Also, you can have a look into which of your pages are linked to from other pages. Sistrix, Searchmetrics, Google Search Console, Bing Webmaster Tools, and lots of specialised link tools provide great insights on this.
Don’t forget about your traffic-driving non-HTML files
Do you have lots of PDF files with good content on your website? Do your images rank well in Google image search? In this case you should pay special attention to non-HTML files that are driving organic search traffic to your website right now.
PDF files that drive traffic to your website will not appear in your organic search traffic report in Google Analytics, because they do not have their own tracking codes and therefore are not tracked.
For information on traffic-driving PDF files you should consult Google Search Console and ranking tools like Searchmetrics or Sistrix. Here is what I consider the best practice for PDFs: Create a HTML version of each PDF, 301 redirect the old PDF URL to the new HTML URL, create a new PDF URL that you block from search robots, and link to the new PDF from the HTML version.
Your images that rank well in search engines and drive traffic to your website will not show up in your organic search reports either. In fact, a big part of your Google image search traffic will show up as referral traffic coming from google.com/imgres and other sources. Once you have identified all of the images on your site that have good organic rankings, you should make sure to include them on your new website.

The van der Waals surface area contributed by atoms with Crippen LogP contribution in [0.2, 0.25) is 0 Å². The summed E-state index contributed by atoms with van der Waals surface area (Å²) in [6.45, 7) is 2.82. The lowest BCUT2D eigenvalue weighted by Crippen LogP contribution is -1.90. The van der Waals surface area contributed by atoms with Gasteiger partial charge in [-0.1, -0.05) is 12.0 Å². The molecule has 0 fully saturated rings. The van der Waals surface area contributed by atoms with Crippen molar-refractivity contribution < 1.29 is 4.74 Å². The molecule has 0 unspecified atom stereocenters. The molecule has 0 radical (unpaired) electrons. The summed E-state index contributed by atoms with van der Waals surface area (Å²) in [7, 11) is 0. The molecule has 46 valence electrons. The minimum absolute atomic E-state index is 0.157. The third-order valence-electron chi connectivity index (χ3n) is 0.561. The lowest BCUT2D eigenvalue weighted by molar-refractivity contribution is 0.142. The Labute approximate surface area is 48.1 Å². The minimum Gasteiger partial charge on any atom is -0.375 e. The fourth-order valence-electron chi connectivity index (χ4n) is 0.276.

Important note: Google will only maintain an image ranking if you 301 redirect the old image URL to the new URL and if the filename of the image (whatever comes after the last slash in the URL) does not change.
Build your new website structure around your most important SEO landing pages
If you cannot keep all of the pages of your old website on your new website, you can export a list of your most important SEO landing pages from Google Analytics, as described above, and have a closer look at the data. In most cases no more than 40% of the URLs that drive organic search traffic are responsible for at least 90% of the traffic. Make a cut where it makes sense to you, but make sure you account for at least 90% of your incoming SEO traffic, otherwise you might regret it later.
Add all pages with promising rankings you identified by using the methods described above. Integrate the new HTML versions of your PDFs into the concept. Remember to include pages for the images that are currently driving traffic to your website.
Now you can use all the important SEO pages you have collected and build your new website structure around them. In the best case, you will not only copy the pages, but improve their content and link them better internally.